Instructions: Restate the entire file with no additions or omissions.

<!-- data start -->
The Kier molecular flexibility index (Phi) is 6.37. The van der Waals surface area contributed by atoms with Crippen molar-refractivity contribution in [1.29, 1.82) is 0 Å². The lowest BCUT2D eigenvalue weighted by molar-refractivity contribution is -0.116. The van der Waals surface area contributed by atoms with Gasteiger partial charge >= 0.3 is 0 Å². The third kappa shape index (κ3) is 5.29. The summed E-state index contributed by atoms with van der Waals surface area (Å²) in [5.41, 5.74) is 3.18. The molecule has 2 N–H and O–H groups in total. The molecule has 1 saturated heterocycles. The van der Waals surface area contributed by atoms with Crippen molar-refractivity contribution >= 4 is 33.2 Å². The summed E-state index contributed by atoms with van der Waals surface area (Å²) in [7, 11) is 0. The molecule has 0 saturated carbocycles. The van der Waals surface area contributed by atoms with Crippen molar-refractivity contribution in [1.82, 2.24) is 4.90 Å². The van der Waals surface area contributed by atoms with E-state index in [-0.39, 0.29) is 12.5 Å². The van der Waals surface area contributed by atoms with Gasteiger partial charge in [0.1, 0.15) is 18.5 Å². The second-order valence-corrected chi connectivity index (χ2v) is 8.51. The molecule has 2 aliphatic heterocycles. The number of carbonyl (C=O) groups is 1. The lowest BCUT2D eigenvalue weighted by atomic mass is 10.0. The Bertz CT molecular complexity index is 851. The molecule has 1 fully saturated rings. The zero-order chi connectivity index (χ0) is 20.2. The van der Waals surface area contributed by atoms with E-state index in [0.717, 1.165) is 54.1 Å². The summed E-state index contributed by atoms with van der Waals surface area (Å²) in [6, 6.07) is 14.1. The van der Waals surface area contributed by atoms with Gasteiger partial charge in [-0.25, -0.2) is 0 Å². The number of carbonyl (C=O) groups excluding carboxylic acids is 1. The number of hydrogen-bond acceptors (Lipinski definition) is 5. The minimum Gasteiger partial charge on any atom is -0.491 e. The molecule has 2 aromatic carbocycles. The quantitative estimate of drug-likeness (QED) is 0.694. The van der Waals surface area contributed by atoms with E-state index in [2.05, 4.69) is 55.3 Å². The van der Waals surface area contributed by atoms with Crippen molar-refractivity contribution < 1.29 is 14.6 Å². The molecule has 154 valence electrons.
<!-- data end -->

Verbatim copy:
The Kier molecular flexibility index (Phi) is 6.37. The van der Waals surface area contributed by atoms with Crippen molar-refractivity contribution in [1.29, 1.82) is 0 Å². The lowest BCUT2D eigenvalue weighted by molar-refractivity contribution is -0.116. The van der Waals surface area contributed by atoms with Gasteiger partial charge >= 0.3 is 0 Å². The third kappa shape index (κ3) is 5.29. The summed E-state index contributed by atoms with van der Waals surface area (Å²) in [5.41, 5.74) is 3.18. The molecule has 2 N–H and O–H groups in total. The molecule has 1 saturated heterocycles. The van der Waals surface area contributed by atoms with Crippen molar-refractivity contribution >= 4 is 33.2 Å². The summed E-state index contributed by atoms with van der Waals surface area (Å²) in [7, 11) is 0. The molecule has 0 saturated carbocycles. The van der Waals surface area contributed by atoms with Crippen molar-refractivity contribution in [1.82, 2.24) is 4.90 Å². The van der Waals surface area contributed by atoms with E-state index in [-0.39, 0.29) is 12.5 Å². The van der Waals surface area contributed by atoms with Gasteiger partial charge in [0.1, 0.15) is 18.5 Å². The second-order valence-corrected chi connectivity index (χ2v) is 8.51. The molecule has 2 aliphatic heterocycles. The number of carbonyl (C=O) groups is 1. The lowest BCUT2D eigenvalue weighted by atomic mass is 10.0. The Bertz CT molecular complexity index is 851. The molecule has 1 fully saturated rings. The zero-order chi connectivity index (χ0) is 20.2. The van der Waals surface area contributed by atoms with E-state index in [0.717, 1.165) is 54.1 Å². The summed E-state index contributed by atoms with van der Waals surface area (Å²) in [6, 6.07) is 14.1. The van der Waals surface area contributed by atoms with Gasteiger partial charge in [-0.25, -0.2) is 0 Å². The number of carbonyl (C=O) groups excluding carboxylic acids is 1. The number of hydrogen-bond acceptors (Lipinski definition) is 5. The minimum Gasteiger partial charge on any atom is -0.491 e. The molecule has 2 aromatic carbocycles. The quantitative estimate of drug-likeness (QED) is 0.694. The van der Waals surface area contributed by atoms with E-state index in [2.05, 4.69) is 55.3 Å². The van der Waals surface area contributed by atoms with Crippen molar-refractivity contribution < 1.29 is 14.6 Å². The molecule has 154 valence electrons.